Matt Fitzgerald - COCI, Pacing, 80/20, and Long COVID

Matt Fitzgerald - COCI, Pacing, 80/20, and Long COVID


We are so thankful to be able to call Matt Fitgerald a mentor and friend. We've been working with this best-selling author and a true pillar of the endurance community for the past year. And he's helped us in so many aspects of our business.

In this episode, we talk about the creation of the 80/20 Foundation, and the Coaches of Color Initiative - a foundation that we're very closely tied to. We talk about the principles of 80/20 training - and its proliferation. We chat about Matt's latest book - a deep dive into the principles of pacing. We also chat about Long Haul Covid - a disease that has been absolutely devastating for Matt.



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Podcast Transcription

The following transcript is provided for your convenience. It was created through a program, and may not be entirely accurate to our conversation.

[00:00:00] Matt Fitzgerald:
So, you know, that's a mistake that allowed of, you know, white people make in a white majority country. It's like, oh, there's us and there's everyone else. Uh, No,

no, it's not like that. You know? Diversity is diverse. And so I'm not just talking about like necessarily you know, ethically or geographically, it's like ages experience, like everything you spoke to, like, you know, you name it.

[00:00:33] Kevin Chang:
Hello and welcome to the RaceMob podcast. This is episode number 77.

I'm Kevin entrepreneur technology and fitness nerd. And I'm joined by the head coach of RaceMob and master motivator at the incomparable Bertrand new.

We are so thankful to be able to call Matt Fitzgerald, a mentor and friends. We've been working with this bestselling author and true pillar of the endurance community for the past year. And he's helped us in so many aspects of our business.

In this episode, we talk about the creation of the 80 20 foundation and the coaches of color initiative, a foundation, which were very closely tied to. We talk about the principles of 80 20 training and its proliferation to other sports which had about math, latest book, a deep dive into the principles of pacing.

We also talk about long haul COVID a disease that has been absolutely devastating to Matt. All the show notes can be found Online at RaceMob dot com slash podcast and without further ado, here's our conversation.

Hey, there RaceMob audience. We are so excited to welcome. So the podcast, the one and only Matt Fitzgerald.

Welcome back to the RaceMob podcast.

[00:01:41] Matt Fitzgerald:
Good to be back. There are actually many Matt Fitzgerald's I've I've tracked it. I've tracked a few others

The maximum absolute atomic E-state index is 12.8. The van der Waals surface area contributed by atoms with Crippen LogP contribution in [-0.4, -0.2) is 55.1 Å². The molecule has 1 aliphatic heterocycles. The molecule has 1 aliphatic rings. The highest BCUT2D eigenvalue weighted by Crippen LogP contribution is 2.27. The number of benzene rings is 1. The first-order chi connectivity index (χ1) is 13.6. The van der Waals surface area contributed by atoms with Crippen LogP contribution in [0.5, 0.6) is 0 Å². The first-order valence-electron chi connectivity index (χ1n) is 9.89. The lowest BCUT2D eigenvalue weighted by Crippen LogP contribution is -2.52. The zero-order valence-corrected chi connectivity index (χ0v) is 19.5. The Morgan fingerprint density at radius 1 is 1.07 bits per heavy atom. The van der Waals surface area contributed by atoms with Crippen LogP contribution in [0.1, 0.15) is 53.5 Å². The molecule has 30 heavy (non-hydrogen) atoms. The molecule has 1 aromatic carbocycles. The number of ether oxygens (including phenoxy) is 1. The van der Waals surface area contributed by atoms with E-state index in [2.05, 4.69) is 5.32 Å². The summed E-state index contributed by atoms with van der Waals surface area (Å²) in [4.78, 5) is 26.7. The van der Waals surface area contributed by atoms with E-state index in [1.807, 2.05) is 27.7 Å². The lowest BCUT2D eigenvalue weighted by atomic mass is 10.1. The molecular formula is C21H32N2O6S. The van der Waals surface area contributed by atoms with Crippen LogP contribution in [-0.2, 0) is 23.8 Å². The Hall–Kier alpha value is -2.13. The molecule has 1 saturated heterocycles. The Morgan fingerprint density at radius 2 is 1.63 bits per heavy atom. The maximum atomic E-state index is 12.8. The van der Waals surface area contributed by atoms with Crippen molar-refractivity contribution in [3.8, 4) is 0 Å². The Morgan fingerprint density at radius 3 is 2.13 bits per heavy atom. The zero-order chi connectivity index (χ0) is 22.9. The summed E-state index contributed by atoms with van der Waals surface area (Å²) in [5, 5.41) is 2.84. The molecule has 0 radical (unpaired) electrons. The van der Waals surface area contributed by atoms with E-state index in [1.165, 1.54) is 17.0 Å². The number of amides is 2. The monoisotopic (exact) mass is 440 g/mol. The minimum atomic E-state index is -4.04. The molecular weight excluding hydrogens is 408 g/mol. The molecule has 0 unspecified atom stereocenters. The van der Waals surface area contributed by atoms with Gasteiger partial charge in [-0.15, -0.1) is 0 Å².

[00:01:49] Kevin Chang:
and only in my eyes. Yeah, you are the woman only. So thank you so much for joining us again. I know that you were one of the first RaceMob podcast guests that we had on the show, and it's so fantastic to have, I mean, you know, your best-selling author.

You're involved in so many different initiatives across the running world both on, you know, the, the authorship side, but also on the coaching side, we know 80 20 is really one of these programs that so many, few people, people have been following some great stuff. And then obviously we want it to get into the coaches of color initiative amongst one of the many, many initiatives that you've been part of.

And you know, we know that our very own coach B is a big part of that initiative. I'm a part of the initiative behind the scenes as well. And we've been making steady progress throughout. So welcome again to the program. Matt let's, let's go ahead and dive right in to coaches of color, because I think that's what a lot of people are interested in learning.

[00:02:46] Matt Fitzgerald:
Awesome. Yeah, it feels like a, just like a family reunion here. We're all, we're all on the same team here. It's pretty

[00:02:55] Kevin Chang:
cool. Oh yeah. Yeah. And I know behind the scenes, we've been having several conversations since this last year, even. I mean, Coach "B" and you filmed a video to introduce coaches of color, not too long ago.

So you've been making trips here out here to the bay area and, and meeting up behind the scenes.

[00:03:11] Matt Fitzgerald:
Yep. Yeah. A lot of plotting and planning. You can only do so many podcasts, but yeah, we, we, we do, we do talk when the camera's off.

[00:03:21] Kevin Chang:
That's right. Well, I mean, talk to us about coaches of color. We know you're deeply involved in the organization.

This kind of was a brainchild of yours came about from yourself. Yeah. Talk to us about the program in general.

[00:03:33] Matt Fitzgerald:
Yeah, I want to say actually my memory is faulty, but it might've been my, my 80, 20 endurance business partner, David warden, who initially kind of had the idea And so, and I think he would gladly take credit, but, but either, either way, like I was like, we should kind of share the same, like, you know, the same motivations behind it.